The MP3 arms race between manufacturers is fought on many levels. Some try to achieve status in the race for memory to get the consumer who wants to store their entire music library, some try for the athletic type who need a durable player, and others try to get the consumer who wants the extras (video, etc.). With this idea in mind it is hard to understand why Sony, a big hitter in electronics, has decided to go the small route, the route of the inexpensive, durable device.
The Sony name is big in portable audio by their history with the “Walkman” devices that ruled the portable cassette player days. With the Sony Walkman Core MP3 Player you get 512MB (or 345 songs) worth of memory with an awesome 50 hours of battery life. The battery charger boasts a quick charge time where you can get three hours of playing time from charging for just three minutes. The Sony Walkman Core also has an FM tuner and retails for around $99.95.
Sony also offers the Sony Walkman Bean, a truly compact MP3 player with a built-in USB connector, in 512MB and 1GB size. The Walkman Bean gives the same exceptional battery life as the Walkman Core, the fast charging 50 hour battery. Sony’s Walkman Bean also comes with the FM tuner and retails for around $89.95 for the 512MB and $119.95 for the 1GB.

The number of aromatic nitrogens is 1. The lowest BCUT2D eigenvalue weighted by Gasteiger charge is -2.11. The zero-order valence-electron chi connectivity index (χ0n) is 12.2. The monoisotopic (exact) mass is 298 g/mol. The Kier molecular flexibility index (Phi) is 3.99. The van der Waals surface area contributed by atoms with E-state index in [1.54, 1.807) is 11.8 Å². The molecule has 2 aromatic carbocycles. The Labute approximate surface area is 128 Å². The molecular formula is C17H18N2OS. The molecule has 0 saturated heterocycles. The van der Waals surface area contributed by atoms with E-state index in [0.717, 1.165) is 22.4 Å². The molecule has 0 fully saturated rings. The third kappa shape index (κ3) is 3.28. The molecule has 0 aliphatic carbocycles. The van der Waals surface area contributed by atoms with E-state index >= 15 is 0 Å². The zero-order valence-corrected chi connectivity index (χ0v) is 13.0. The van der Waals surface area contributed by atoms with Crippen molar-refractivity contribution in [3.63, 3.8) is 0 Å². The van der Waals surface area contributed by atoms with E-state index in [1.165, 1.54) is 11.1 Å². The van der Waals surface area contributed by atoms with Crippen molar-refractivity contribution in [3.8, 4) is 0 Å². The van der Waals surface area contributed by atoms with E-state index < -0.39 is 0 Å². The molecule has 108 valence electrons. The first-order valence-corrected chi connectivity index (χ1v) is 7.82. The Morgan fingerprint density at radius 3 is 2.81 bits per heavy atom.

The third option Sony has for MP3 consumers is the Walkman Circ, a round and sporty compact digital player. With the Walkman Circ you get 70 hours of battery life with the 512MB memory and a backlit LCD display. Sony’s Walkman Circ does not offer an FM tuner and retails for around $89.99.
Sony’s line of MP3 players provides a great example for why the digital audio player race is so complex. The people at Sony are no doubt one of the elite players in electronics, but they are lagging in this race. With difficult software and fragile flash drive players the initial reputation for Sony in the digital audio world is weak.